Italian Word of the Day: Fuochi d’Artificio (fireworks)

Today’s word of the day is part of our Italian Christmas Word Advent Calendar series. Each day throughout December, we’ll post a word that is related to the holiday season. Enjoy!

The word for fireworks in Italian is made up of two terms: fuochi which means fires (singular: fuoco) and artificio meaning artifice (plural: artifici).

IPA: /ˈfwɔki d’ar.tiˈfi.tʃo/

Setting off fireworks at midnight is a popular way of ringing in the New Year all across the world.

Dove posso vedere i fuochi d’artificio di Capodanno?

Where can I see the New Year’s fireworks?


Two less common ways of saying fireworks are fuochi pirotecnici (pyrotechnics fires) or fuochi artificiali – literally artificial fires. You can abbreviate all these expressions to just fuochi if all parties are aware that the subject of the conversation is fireworks and not some other kind of fire.

I fuochi di capodanno sono una tradizione diffusa in tutto il mondo.

New Year fireworks are a worldwide tradition.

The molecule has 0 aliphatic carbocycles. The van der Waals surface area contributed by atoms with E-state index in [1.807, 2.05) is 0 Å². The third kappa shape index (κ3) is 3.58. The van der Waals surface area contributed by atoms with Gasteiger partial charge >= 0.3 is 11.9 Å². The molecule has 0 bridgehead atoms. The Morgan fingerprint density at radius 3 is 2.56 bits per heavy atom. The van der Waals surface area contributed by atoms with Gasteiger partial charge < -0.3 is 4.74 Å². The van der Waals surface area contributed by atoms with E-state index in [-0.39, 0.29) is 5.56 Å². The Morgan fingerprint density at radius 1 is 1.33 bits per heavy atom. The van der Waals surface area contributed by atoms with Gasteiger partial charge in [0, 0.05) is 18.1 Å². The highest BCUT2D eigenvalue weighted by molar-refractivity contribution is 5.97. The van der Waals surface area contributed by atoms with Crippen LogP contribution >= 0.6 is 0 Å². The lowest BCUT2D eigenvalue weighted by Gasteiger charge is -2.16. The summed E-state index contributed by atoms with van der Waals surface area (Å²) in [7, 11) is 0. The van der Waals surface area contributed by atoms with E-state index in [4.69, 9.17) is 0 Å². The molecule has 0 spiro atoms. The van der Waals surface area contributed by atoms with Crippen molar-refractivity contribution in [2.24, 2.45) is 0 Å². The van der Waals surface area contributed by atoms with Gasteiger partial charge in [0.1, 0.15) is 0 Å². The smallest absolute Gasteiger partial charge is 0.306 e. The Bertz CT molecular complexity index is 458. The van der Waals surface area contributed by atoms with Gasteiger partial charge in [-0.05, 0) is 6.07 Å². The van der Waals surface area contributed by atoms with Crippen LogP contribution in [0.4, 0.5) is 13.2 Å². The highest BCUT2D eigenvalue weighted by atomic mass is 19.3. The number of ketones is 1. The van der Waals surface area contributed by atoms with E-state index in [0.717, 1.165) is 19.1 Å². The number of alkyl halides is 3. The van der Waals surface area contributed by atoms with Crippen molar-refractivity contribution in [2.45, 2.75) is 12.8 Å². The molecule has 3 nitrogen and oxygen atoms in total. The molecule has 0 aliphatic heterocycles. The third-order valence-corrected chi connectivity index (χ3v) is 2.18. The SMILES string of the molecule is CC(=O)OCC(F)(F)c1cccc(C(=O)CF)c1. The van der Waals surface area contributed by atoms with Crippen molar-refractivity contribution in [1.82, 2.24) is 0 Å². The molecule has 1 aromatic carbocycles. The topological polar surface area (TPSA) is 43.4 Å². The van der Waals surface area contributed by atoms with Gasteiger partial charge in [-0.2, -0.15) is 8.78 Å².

purple fireworks in the background and silhouettes of people looking in the foreground

There are many different kinds of fireworks you might see used during a firework display (spettacolo pirotecnico). These include:

  • petardo = banger / petard
  • girandola = Catherine wheel / pinwheel
  • mortaretto = firecracker
  • botto = firecracker
  • castagnola = firecracker
  • razzo = rocket
  • candela romana = Roman candle
  • stellina = sparkler

In Italy, the fuochi di capodanno (New Year’s fireworks) always cause some controversy (polemica). Animals are scared of the noise, and the buying of cheap illegal petardi and fuochi often results in injuries (ferite).

Did you know that…? The Chinese were the first to make fireworks. It is believed they made explosive rockets in the 6th century CE during the Sung dynasty (960–1279CE).

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